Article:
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West Ranch's Weather Balloon Studies Radiation At Edge Of Atmosphere

West Ranch’s Weather Balloon Studies Radiation At Edge Of Atmosphere

The weather balloon that West Ranch High School students launched on Friday reached more than 80,000 feet and spent about two and a half hours in the air.

West Ranch High School studentsThis semester, the astronomy class at West Ranch High School did more than learn the order of the planets and study constellations.

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Under the supervision of earth science and astronomy teacher Christine Hirst, about 100 West Ranch students worked together to launch a high altitude weather balloon on Friday in attempt to collect cosmic dust and perform several other experiments at the edge of earth’s atmosphere.

Launching the balloon

A team of students, led by senior Daniel Tikhomirov, spent all semester designing a cosmic dust collection unit and writing computer code for its components.

The unit unexpectedly opened on reentry, contaminating the dust collection, but Tikhormirov and Hirst said that the experiment was a learning experience.

Related West Ranch High Astronomy Students Planning Balloon Launch Into Space

The students have already started brainstorming about how to better design the collection unit and payload distribution of the balloon next time.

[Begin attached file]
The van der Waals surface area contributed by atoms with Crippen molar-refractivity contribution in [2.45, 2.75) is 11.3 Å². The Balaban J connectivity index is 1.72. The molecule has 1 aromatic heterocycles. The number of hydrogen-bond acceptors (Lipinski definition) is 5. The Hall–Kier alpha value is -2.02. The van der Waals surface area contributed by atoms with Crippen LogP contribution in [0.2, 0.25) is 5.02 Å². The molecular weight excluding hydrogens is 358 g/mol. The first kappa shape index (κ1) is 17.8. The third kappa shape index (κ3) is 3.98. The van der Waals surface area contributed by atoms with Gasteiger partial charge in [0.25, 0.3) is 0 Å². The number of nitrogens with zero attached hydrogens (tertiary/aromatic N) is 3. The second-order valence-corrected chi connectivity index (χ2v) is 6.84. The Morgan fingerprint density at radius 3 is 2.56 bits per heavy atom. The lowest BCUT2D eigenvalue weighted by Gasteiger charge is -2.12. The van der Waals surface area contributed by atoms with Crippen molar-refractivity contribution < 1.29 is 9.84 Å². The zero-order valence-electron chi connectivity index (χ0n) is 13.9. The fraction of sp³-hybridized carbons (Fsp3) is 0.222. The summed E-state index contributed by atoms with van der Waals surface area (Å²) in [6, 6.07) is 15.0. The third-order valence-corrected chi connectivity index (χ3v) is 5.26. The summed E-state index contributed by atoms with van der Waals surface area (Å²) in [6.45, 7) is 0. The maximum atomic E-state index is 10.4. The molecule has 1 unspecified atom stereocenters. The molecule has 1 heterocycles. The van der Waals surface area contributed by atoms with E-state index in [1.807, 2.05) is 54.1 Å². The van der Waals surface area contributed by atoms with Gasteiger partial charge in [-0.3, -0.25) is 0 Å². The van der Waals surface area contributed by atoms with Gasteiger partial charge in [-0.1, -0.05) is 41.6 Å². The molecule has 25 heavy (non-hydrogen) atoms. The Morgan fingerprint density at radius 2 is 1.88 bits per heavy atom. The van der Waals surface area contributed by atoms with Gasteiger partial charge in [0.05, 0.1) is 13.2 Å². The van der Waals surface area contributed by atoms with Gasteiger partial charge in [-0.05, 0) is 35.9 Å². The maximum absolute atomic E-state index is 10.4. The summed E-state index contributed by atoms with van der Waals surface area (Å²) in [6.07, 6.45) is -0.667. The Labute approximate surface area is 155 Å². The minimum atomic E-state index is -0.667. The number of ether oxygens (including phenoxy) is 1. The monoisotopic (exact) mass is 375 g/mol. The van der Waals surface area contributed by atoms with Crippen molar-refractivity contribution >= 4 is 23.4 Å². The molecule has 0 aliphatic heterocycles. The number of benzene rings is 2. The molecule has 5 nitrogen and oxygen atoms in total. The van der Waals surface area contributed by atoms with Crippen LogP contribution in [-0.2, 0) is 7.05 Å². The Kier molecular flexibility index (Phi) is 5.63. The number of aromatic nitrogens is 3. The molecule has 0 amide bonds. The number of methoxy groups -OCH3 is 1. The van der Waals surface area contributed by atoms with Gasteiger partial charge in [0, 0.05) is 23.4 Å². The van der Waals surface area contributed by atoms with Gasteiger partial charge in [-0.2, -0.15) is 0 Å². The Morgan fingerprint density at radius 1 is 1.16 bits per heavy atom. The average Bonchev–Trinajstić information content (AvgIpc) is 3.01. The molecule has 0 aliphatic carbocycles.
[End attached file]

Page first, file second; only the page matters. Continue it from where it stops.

Locating the balloon after it landed

“That’s the process of science,” Hirst said, “Even if you’re not successful, you revise and you repeat.”

And Hirst said that the process taught him and his fellow students other valuable lessons.

“The main thing that we learned with this experiment is how to work as a team to get something done in a short amount of time,” he said.

Students launched the balloon at 6:35 p.m. on Friday, and it spent two and a half to three hours in flight, snapping pictures and sending data back to teams on the ground.

It came down in the backyard of a Pasadena woman, who was excited to be a part of the school’s education experiment, said Principal Bob Vincent.

The Earth from 88,000 feet

Students tracked it through spot radio beacons, Hirst said. They were able to determine the address where the balloon landed, and she googled the phone number.

Hirst called the landing “quite miraculous,” noting that if the balloon had landed in a canyon with no cell service or on a busy street, the students might never have been able to retrieve it.

Some of the other experiments included testing the effects of radiation and altitude on food, time dilation with two synchronized stopwatches, measuring radiation with a geiger counter and studying the effects of the trip on live crickets.

Much of the funding for the project was provided through a grant from Toshiba, Hirst said.

For more information about West Ranch High School and student activities, click here.

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West Ranch’s Weather Balloon Studies Radiation At Edge Of Atmosphere

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